The 7 main psychodynamic theories

If one thinks of psychotherapy, the image that probably comes to mind is of an individual lying on a sofa explaining his problems to a psychologist sitting behind him while he takes notes and asks him questions. . However, this image does not necessarily correspond to reality: there are many schools and schools of thought in psychologySome are more appropriate than others depending on the specific case being treated.

One of the first major schools of thought to emerge was Freud’s psychoanalysis. But Freud’s students and followers who decided to break with him due to discrepancies in some elements of his theory also continued to generate content and add new theories and aspects to psychoanalytic therapy. These are the so-called psychodynamic approaches. And with them, different therapies have emerged. In this article we will see the main psychodynamic models and theories.

    Psychodynamic theories

    The concept of psychodynamic theory may seem unique and unitary, but the truth is that it encompasses a wide range of ways of understanding the human mind. When we talk about psychodynamic theories, we are talking about a heterogeneous set of perspectives that they have their origin in conceptions of mental processes derived from psychoanalysis.

    In this sense, they all share with Freudian theory the idea that there are intrapsychic conflicts between the conscious and the unconscious, Being one of the main goals of therapy to help make the patient able to understand and deal with unconscious content (bring it to consciousness)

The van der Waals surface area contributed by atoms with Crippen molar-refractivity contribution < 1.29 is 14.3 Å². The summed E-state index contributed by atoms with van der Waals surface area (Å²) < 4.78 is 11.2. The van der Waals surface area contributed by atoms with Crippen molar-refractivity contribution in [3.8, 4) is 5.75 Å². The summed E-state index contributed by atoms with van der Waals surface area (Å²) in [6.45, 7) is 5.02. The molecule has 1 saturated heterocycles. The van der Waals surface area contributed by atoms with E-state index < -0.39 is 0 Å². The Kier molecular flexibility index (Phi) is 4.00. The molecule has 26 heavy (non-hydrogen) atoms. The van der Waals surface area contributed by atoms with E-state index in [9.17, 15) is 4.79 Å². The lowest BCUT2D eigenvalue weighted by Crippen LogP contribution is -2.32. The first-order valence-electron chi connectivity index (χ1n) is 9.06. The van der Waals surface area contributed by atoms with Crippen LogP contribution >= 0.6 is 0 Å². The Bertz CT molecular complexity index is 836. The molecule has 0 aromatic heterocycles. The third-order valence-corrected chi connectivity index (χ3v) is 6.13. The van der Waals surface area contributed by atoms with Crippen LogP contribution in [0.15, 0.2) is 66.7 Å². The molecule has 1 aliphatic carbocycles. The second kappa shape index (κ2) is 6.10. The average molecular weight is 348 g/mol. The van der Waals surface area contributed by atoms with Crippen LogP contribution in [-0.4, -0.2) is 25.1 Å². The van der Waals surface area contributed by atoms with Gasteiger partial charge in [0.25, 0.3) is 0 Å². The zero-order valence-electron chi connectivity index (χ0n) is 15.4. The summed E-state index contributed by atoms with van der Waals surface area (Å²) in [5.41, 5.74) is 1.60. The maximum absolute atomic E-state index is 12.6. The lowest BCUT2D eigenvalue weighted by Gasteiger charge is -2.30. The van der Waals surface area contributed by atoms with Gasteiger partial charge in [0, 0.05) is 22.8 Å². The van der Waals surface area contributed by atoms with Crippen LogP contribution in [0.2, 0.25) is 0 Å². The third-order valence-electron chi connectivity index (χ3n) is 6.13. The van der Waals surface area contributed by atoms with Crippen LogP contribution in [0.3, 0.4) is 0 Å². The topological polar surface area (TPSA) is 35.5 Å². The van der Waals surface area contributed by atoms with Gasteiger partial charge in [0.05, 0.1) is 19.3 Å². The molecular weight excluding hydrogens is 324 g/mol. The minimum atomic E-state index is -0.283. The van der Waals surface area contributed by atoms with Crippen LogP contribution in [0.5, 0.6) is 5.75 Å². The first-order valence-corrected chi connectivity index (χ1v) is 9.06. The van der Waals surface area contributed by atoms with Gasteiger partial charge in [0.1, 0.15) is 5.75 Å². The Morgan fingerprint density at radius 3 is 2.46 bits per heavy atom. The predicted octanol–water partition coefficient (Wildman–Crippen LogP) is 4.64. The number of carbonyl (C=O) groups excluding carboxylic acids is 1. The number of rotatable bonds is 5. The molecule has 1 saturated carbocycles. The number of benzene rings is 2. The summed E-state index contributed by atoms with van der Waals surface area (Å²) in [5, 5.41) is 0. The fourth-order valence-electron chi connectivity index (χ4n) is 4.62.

In addition, psychodynamic theories also consider the existence of strategies and defense mechanisms used by the psyche to minimize the suffering generated by these conflicts, and agree that the psychic structure and personality are formed during childhood from the satisfaction or dissatisfaction of needs. The experience of childhood is very relevant for this current, As well as the interpretation of these experiences and transfers. They also believe that the interaction with the therapist caused the patient to relive the repressed experiences and representations, turning to the professional.

    These psychodynamic models and theories differ from psychoanalysis, among others, in that they focus more on the reason for consultation identified by the patient and not in a complete restructuring of the personality. The therapies are not that long and more spaced, besides being open to a large number of mental disorders and problems and not just to neurosis and hysteria. There are other differences, but these will largely depend on the specific psychodynamic pattern observed.

      Some of the main therapies and models

      As we mentioned, there are many psychodynamic theories and therapies. Here are some of the best known.

      Adler’s individual psychology

      One of the main neofreudianos models is that of Adler, one of the authors who separated from Freud due to multiple differences with certain aspects of psychoanalytic theory.

      This author considered that libido is not the main motor of the psyche, but the search for acceptance and belonging, which will generate anxieties which, if not completed, will cause feelings of inferiority. too much he considered the human being as a unitary being, comprehensible on a holistic level, Who is not a passive being but has the capacity to choose. This author considers lifestyle as one of the most relevant aspects to work with the desire for power derived from the feeling of inferiority and the goals and objectives of the subject.

      Their psychotherapy is understood as a process that seeks to confront and change the way the subject copes with vital tasks, trying to make explicit the guideline of the subject’s action to promote its efficiency and self-confidence.